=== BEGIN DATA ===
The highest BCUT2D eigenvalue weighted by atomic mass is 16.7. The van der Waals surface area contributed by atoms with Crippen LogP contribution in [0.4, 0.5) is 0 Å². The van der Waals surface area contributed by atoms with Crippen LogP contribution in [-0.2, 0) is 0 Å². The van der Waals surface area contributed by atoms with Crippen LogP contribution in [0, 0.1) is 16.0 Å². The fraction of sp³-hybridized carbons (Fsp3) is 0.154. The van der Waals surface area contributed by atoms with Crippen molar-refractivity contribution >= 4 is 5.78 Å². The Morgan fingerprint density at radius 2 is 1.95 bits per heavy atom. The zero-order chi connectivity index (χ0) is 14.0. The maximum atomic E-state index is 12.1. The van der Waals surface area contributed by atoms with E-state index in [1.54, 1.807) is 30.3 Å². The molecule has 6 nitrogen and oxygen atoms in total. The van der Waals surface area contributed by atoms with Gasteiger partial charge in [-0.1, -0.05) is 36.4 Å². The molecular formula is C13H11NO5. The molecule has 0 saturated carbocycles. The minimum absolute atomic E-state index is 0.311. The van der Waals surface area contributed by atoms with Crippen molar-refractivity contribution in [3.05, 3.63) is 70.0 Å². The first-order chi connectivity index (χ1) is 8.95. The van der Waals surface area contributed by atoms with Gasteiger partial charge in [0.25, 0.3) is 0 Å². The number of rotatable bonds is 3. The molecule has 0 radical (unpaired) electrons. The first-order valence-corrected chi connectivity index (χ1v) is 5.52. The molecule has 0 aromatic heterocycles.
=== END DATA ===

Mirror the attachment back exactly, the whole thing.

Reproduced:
The highest BCUT2D eigenvalue weighted by atomic mass is 16.7. The van der Waals surface area contributed by atoms with Crippen LogP contribution in [0.4, 0.5) is 0 Å². The van der Waals surface area contributed by atoms with Crippen LogP contribution in [-0.2, 0) is 0 Å². The van der Waals surface area contributed by atoms with Crippen LogP contribution in [0, 0.1) is 16.0 Å². The fraction of sp³-hybridized carbons (Fsp3) is 0.154. The van der Waals surface area contributed by atoms with Crippen molar-refractivity contribution >= 4 is 5.78 Å². The Morgan fingerprint density at radius 2 is 1.95 bits per heavy atom. The zero-order chi connectivity index (χ0) is 14.0. The maximum atomic E-state index is 12.1. The van der Waals surface area contributed by atoms with E-state index in [1.54, 1.807) is 30.3 Å². The molecule has 6 nitrogen and oxygen atoms in total. The van der Waals surface area contributed by atoms with Gasteiger partial charge in [-0.1, -0.05) is 36.4 Å². The molecular formula is C13H11NO5. The molecule has 0 saturated carbocycles. The minimum absolute atomic E-state index is 0.311. The van der Waals surface area contributed by atoms with Crippen molar-refractivity contribution in [3.05, 3.63) is 70.0 Å². The first-order chi connectivity index (χ1) is 8.95. The van der Waals surface area contributed by atoms with Gasteiger partial charge in [0.25, 0.3) is 0 Å². The number of rotatable bonds is 3. The molecule has 0 radical (unpaired) electrons. The first-order valence-corrected chi connectivity index (χ1v) is 5.52. The molecule has 0 aromatic heterocycles.